Letter from the IBNS President, Dr. Jill McGaughy

August 2021

Attendance at the 2021 was our highest to date, with nearly 460 participants both in person and virtually. This year’s meeting continued to provide access to top-tier science in the symposia, poster sessions, and keynote speakers. We were spoilt for choice about the many excellent sessions. As a reminder, recordings of sessions are still available for registered attendees (You can also still register): IBNS 2021 Puerto Vallarta. This year we also expanded the program to include several new events organized by the Diversity and Ethics committee described in the update from the outgoing committee chair, Debra Bangasser, in this issue of the newsletter. I look forward to continuing our collaborations with Women in Learning (WiL) and Black in Neuro (BiN) in the 2022 meeting.


While in Puerto Vallarta, I was fortunate to visit the Fundación Corazón de Niña and Casa Corazón to give them our donation of ~$1050. This organization was founded in 2012 to work directly with the at-risk youth of Puerto Vallarta. At the time of our visit, the home had approximately 90 boys and girls from ages 1-20 years of age. The staff was very warm and welcoming, and the children were very excited to meet us. We discussed their studies and told them a bit about our work. It was wonderful to spend time with founder Melissa Canez to hear about the successes and challenges she has experienced. Thank you to all who donated! Our very own Marianne Van Wagner has provided photos of our visit.


Before discussing progress on next year’s goals, I want to thank the many people responsible for the success of the 2021 meeting: our past president, Jared Young, the Program committee (Lisa Briand, Chair and Greg Carr, Co-chair), the Education and Training committee (Zackary Cope, Chair and Rachel Navarra, Co-chair), the Diversity and Ethics Committee, (Debra Bangasser, Chair, and Susan Sangha, Co-chair), Membership and Communications, (Fair Vassoler, Chair, and Lizzie Manning, Co-chair) and the Finance and Fundraising committee (Chair, Stacy Rizzo and Co-chair, Jill Silverman) who worked with Debra Bangasser and past-president Jared Young to obtain an R13 from the National Institute of Health to improve diversity in our organization and our field. IBNS is also indebted to the excellent support we received from Tara Thomas and the entire team at the Meeting Pool, who helped us navigate the hybrid meeting. Finally, I am very grateful for the ongoing support from Marianne Van Wagner, Dawn Stafford, and the entire staff of the Society Offices Association Management Company, who helped the society to navigate the many and varied challenges of planning this year’s meeting. We could not make this happen without you.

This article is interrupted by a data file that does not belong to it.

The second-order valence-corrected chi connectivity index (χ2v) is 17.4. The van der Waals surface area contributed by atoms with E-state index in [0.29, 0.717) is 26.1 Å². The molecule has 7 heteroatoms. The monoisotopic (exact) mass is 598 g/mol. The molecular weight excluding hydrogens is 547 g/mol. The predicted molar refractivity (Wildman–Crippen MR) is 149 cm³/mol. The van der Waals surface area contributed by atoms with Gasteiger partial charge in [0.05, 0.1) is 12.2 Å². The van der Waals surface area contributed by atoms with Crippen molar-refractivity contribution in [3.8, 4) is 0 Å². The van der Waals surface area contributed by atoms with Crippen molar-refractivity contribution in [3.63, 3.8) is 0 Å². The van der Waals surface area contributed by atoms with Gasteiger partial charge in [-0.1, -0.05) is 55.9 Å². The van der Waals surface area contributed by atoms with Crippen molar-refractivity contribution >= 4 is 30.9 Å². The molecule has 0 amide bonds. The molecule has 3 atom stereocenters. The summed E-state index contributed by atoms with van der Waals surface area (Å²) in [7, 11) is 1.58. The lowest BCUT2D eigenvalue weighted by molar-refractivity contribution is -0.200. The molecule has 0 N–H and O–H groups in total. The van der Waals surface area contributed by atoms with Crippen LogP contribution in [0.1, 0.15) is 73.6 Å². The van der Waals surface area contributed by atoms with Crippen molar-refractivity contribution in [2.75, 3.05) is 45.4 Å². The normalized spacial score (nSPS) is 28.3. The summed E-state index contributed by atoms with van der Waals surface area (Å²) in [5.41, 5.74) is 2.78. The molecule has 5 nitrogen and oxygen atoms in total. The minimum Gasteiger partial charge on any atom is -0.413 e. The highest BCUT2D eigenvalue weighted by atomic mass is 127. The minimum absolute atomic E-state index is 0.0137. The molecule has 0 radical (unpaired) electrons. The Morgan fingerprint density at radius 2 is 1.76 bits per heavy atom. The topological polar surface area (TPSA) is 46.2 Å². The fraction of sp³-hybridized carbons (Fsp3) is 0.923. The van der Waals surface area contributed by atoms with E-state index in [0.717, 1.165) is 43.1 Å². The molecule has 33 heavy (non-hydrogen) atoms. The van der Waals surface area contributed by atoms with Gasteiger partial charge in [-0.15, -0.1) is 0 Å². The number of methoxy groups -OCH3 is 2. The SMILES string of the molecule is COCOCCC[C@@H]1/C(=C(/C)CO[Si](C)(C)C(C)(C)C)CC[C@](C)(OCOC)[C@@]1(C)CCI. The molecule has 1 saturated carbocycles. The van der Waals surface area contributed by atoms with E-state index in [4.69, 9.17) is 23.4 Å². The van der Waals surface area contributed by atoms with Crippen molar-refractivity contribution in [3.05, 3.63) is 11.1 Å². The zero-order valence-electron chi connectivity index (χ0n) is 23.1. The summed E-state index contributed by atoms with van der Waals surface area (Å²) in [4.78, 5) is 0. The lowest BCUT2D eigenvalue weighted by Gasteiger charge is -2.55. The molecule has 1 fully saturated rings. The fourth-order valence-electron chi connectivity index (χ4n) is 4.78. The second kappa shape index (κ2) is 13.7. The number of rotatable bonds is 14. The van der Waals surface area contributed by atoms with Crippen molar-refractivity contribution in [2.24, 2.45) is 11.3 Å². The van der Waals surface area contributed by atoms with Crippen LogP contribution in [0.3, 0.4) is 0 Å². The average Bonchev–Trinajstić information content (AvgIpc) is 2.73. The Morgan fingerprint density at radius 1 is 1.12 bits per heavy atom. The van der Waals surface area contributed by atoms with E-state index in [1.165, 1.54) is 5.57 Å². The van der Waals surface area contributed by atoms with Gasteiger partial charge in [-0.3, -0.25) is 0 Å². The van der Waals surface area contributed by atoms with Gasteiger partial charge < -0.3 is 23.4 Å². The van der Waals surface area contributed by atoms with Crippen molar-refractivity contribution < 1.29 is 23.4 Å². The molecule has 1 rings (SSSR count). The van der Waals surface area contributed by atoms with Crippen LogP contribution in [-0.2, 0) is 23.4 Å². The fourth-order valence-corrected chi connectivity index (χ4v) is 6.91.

After a highly successful hybrid meeting in 2021, we are now planning for Glasgow 2022. I have been fortunate to have conversations with many new colleagues to discuss how IBNS can continue to support scientists worldwide. For the first time, we have a regional councilor representing Africa, Martin Job, who is also serving on the Membership and Communications committee. This year the Membership and Communications committee has been working to increase awareness of the field of Behavioral Neuroscience and IBNS in Africa, Asia, Europe, Central, and South America. Some of this work has begun from informal conversations with trainees and faculty members who are willing to facilitate the introduction. We welcome these opportunities. I encourage you to contact me, Lizzie, or Millie, if you know of individuals or organizations that may be interesting connecting with us.

The Education and Training committee will be working with colleagues from primarily undergraduate institutions to bridge critical gaps in the training pipeline. The aim is to gain critical insights into how best to train the next generation of scientists in research. My goal is to help our many talented trainees find their next career opportunities through IBNS, whether that pathway includes Academia or not, and to recognize the critical contributions made to science by those who train undergraduates to conduct research in behavioral neuroscience.

Looking ahead, it is clear that future meetings will still need to balance the benefits of in-person attendance with safety and accessibility. I look forward to working with all of you to optimize the experience of our 2022 hybrid meeting. The success of the 2021 IBNS meeting, the enthusiasm of our talented members, make me confident 2022 in Glasgow will be another “can’t miss” IBNS meeting.


Jill McGaughy - IBNS President